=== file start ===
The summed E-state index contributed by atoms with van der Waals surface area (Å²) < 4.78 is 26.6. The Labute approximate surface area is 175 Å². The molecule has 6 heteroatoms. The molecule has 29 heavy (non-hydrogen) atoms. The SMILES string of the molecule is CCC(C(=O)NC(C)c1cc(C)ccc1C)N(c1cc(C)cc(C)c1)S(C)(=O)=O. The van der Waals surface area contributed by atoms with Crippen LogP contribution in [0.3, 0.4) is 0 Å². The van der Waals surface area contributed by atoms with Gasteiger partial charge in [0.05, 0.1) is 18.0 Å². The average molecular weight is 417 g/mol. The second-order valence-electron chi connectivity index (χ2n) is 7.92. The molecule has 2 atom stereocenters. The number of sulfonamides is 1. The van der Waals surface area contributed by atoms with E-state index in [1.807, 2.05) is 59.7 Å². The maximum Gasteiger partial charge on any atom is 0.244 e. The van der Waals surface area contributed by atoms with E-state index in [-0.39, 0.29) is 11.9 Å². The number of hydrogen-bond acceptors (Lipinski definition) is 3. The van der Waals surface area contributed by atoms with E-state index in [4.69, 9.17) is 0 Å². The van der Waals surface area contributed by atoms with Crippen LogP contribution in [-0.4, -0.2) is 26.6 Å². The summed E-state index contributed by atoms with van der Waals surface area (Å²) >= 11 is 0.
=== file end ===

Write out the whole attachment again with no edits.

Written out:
The summed E-state index contributed by atoms with van der Waals surface area (Å²) < 4.78 is 26.6. The Labute approximate surface area is 175 Å². The molecule has 6 heteroatoms. The molecule has 29 heavy (non-hydrogen) atoms. The SMILES string of the molecule is CCC(C(=O)NC(C)c1cc(C)ccc1C)N(c1cc(C)cc(C)c1)S(C)(=O)=O. The van der Waals surface area contributed by atoms with Crippen LogP contribution in [0.3, 0.4) is 0 Å². The van der Waals surface area contributed by atoms with Gasteiger partial charge in [0.05, 0.1) is 18.0 Å². The average molecular weight is 417 g/mol. The second-order valence-electron chi connectivity index (χ2n) is 7.92. The molecule has 2 atom stereocenters. The number of sulfonamides is 1. The van der Waals surface area contributed by atoms with E-state index in [1.807, 2.05) is 59.7 Å². The maximum Gasteiger partial charge on any atom is 0.244 e. The van der Waals surface area contributed by atoms with E-state index in [-0.39, 0.29) is 11.9 Å². The number of hydrogen-bond acceptors (Lipinski definition) is 3. The van der Waals surface area contributed by atoms with E-state index in [4.69, 9.17) is 0 Å². The van der Waals surface area contributed by atoms with Crippen LogP contribution in [-0.4, -0.2) is 26.6 Å². The summed E-state index contributed by atoms with van der Waals surface area (Å²) >= 11 is 0.